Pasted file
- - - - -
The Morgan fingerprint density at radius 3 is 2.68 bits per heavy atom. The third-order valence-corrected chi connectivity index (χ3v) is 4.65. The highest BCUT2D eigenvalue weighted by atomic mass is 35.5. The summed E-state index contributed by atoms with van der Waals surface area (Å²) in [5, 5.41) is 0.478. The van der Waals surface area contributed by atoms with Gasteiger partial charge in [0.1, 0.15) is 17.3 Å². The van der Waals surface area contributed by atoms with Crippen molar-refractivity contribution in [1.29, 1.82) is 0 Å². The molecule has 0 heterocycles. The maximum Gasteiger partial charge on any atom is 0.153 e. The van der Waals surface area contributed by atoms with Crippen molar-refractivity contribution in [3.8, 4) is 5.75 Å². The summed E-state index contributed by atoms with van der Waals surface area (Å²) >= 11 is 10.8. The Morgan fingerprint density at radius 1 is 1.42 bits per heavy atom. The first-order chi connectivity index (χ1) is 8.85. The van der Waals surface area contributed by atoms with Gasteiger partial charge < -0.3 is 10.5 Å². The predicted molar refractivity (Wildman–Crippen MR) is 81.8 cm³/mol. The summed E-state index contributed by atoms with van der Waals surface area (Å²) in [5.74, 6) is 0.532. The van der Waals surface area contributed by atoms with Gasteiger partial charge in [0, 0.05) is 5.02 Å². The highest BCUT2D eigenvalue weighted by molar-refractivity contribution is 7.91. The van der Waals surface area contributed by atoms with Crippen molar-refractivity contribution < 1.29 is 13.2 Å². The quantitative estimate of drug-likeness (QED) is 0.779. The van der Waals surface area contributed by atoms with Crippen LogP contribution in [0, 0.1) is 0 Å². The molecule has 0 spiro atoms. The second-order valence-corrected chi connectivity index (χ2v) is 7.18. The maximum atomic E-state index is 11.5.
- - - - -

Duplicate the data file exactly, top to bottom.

The Morgan fingerprint density at radius 3 is 2.68 bits per heavy atom. The third-order valence-corrected chi connectivity index (χ3v) is 4.65. The highest BCUT2D eigenvalue weighted by atomic mass is 35.5. The summed E-state index contributed by atoms with van der Waals surface area (Å²) in [5, 5.41) is 0.478. The van der Waals surface area contributed by atoms with Gasteiger partial charge in [0.1, 0.15) is 17.3 Å². The van der Waals surface area contributed by atoms with Crippen molar-refractivity contribution in [1.29, 1.82) is 0 Å². The molecule has 0 heterocycles. The maximum Gasteiger partial charge on any atom is 0.153 e. The van der Waals surface area contributed by atoms with Crippen molar-refractivity contribution in [3.8, 4) is 5.75 Å². The summed E-state index contributed by atoms with van der Waals surface area (Å²) >= 11 is 10.8. The Morgan fingerprint density at radius 1 is 1.42 bits per heavy atom. The first-order chi connectivity index (χ1) is 8.85. The van der Waals surface area contributed by atoms with Gasteiger partial charge < -0.3 is 10.5 Å². The predicted molar refractivity (Wildman–Crippen MR) is 81.8 cm³/mol. The summed E-state index contributed by atoms with van der Waals surface area (Å²) in [5.74, 6) is 0.532. The van der Waals surface area contributed by atoms with Gasteiger partial charge in [0, 0.05) is 5.02 Å². The highest BCUT2D eigenvalue weighted by molar-refractivity contribution is 7.91. The van der Waals surface area contributed by atoms with Crippen molar-refractivity contribution < 1.29 is 13.2 Å². The quantitative estimate of drug-likeness (QED) is 0.779. The van der Waals surface area contributed by atoms with Crippen LogP contribution in [0, 0.1) is 0 Å². The molecule has 0 spiro atoms. The second-order valence-corrected chi connectivity index (χ2v) is 7.18. The maximum atomic E-state index is 11.5.